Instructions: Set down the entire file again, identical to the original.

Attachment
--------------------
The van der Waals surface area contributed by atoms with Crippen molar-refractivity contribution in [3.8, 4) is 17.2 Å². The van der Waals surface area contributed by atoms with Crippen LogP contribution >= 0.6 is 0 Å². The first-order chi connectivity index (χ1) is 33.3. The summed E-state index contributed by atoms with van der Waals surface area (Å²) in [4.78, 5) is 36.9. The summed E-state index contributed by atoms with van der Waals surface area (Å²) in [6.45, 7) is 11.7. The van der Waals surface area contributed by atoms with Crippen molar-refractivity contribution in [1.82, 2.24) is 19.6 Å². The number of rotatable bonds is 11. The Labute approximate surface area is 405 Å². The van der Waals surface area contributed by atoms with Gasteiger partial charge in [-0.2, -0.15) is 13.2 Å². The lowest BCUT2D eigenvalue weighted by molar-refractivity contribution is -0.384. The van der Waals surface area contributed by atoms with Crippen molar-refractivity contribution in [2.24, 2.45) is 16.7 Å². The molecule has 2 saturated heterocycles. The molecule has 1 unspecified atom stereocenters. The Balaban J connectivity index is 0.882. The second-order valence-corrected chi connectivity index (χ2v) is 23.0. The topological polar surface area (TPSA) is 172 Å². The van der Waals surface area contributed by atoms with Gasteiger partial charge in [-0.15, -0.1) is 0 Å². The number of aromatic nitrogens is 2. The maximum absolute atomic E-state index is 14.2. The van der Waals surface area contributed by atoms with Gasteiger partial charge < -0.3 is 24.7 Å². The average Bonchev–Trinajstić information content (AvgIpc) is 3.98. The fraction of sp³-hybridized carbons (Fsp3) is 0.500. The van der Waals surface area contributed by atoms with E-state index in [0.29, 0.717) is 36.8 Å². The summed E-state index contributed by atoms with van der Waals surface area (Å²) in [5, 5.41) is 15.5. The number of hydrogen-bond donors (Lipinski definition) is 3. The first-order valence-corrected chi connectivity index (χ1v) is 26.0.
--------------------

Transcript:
The van der Waals surface area contributed by atoms with Crippen molar-refractivity contribution in [3.8, 4) is 17.2 Å². The van der Waals surface area contributed by atoms with Crippen LogP contribution >= 0.6 is 0 Å². The first-order chi connectivity index (χ1) is 33.3. The summed E-state index contributed by atoms with van der Waals surface area (Å²) in [4.78, 5) is 36.9. The summed E-state index contributed by atoms with van der Waals surface area (Å²) in [6.45, 7) is 11.7. The van der Waals surface area contributed by atoms with Crippen molar-refractivity contribution in [1.82, 2.24) is 19.6 Å². The number of rotatable bonds is 11. The Labute approximate surface area is 405 Å². The van der Waals surface area contributed by atoms with Gasteiger partial charge in [-0.2, -0.15) is 13.2 Å². The lowest BCUT2D eigenvalue weighted by molar-refractivity contribution is -0.384. The van der Waals surface area contributed by atoms with Crippen molar-refractivity contribution in [2.24, 2.45) is 16.7 Å². The molecule has 2 saturated heterocycles. The molecule has 1 unspecified atom stereocenters. The Balaban J connectivity index is 0.882. The second-order valence-corrected chi connectivity index (χ2v) is 23.0. The topological polar surface area (TPSA) is 172 Å². The van der Waals surface area contributed by atoms with Gasteiger partial charge in [-0.15, -0.1) is 0 Å². The number of aromatic nitrogens is 2. The maximum absolute atomic E-state index is 14.2. The van der Waals surface area contributed by atoms with Gasteiger partial charge < -0.3 is 24.7 Å². The average Bonchev–Trinajstić information content (AvgIpc) is 3.98. The fraction of sp³-hybridized carbons (Fsp3) is 0.500. The van der Waals surface area contributed by atoms with E-state index in [0.29, 0.717) is 36.8 Å². The summed E-state index contributed by atoms with van der Waals surface area (Å²) in [5, 5.41) is 15.5. The number of hydrogen-bond donors (Lipinski definition) is 3. The first-order valence-corrected chi connectivity index (χ1v) is 26.0.